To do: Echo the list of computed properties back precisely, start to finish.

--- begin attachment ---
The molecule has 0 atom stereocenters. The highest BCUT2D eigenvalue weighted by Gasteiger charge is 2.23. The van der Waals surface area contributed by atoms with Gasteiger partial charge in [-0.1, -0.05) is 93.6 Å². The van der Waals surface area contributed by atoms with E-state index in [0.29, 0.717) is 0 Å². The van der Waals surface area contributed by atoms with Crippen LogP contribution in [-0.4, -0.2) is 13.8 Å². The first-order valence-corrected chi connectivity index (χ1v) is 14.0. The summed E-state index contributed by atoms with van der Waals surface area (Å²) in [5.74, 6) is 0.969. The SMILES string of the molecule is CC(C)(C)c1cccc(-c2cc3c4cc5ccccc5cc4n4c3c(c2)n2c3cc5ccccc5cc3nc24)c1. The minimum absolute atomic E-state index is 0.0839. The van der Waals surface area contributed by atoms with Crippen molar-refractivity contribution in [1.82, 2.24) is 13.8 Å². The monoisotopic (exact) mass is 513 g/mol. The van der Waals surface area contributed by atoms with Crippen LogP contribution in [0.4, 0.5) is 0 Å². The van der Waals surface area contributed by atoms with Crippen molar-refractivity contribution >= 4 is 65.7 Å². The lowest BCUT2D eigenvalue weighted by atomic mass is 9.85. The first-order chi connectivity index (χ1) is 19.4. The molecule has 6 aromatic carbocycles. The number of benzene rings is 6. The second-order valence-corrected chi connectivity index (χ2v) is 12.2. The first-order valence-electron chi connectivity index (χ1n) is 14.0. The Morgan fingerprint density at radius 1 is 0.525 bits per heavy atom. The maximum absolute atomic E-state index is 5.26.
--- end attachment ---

The molecule has 0 atom stereocenters. The highest BCUT2D eigenvalue weighted by Gasteiger charge is 2.23. The van der Waals surface area contributed by atoms with Gasteiger partial charge in [-0.1, -0.05) is 93.6 Å². The van der Waals surface area contributed by atoms with E-state index in [0.29, 0.717) is 0 Å². The van der Waals surface area contributed by atoms with Crippen LogP contribution in [-0.4, -0.2) is 13.8 Å². The first-order valence-corrected chi connectivity index (χ1v) is 14.0. The summed E-state index contributed by atoms with van der Waals surface area (Å²) in [5.74, 6) is 0.969. The SMILES string of the molecule is CC(C)(C)c1cccc(-c2cc3c4cc5ccccc5cc4n4c3c(c2)n2c3cc5ccccc5cc3nc24)c1. The minimum absolute atomic E-state index is 0.0839. The van der Waals surface area contributed by atoms with Crippen molar-refractivity contribution in [1.82, 2.24) is 13.8 Å². The monoisotopic (exact) mass is 513 g/mol. The van der Waals surface area contributed by atoms with Crippen LogP contribution in [0.4, 0.5) is 0 Å². The van der Waals surface area contributed by atoms with Crippen molar-refractivity contribution >= 4 is 65.7 Å². The lowest BCUT2D eigenvalue weighted by atomic mass is 9.85. The first-order chi connectivity index (χ1) is 19.4. The molecule has 6 aromatic carbocycles. The number of benzene rings is 6. The second-order valence-corrected chi connectivity index (χ2v) is 12.2. The first-order valence-electron chi connectivity index (χ1n) is 14.0. The Morgan fingerprint density at radius 1 is 0.525 bits per heavy atom. The maximum absolute atomic E-state index is 5.26.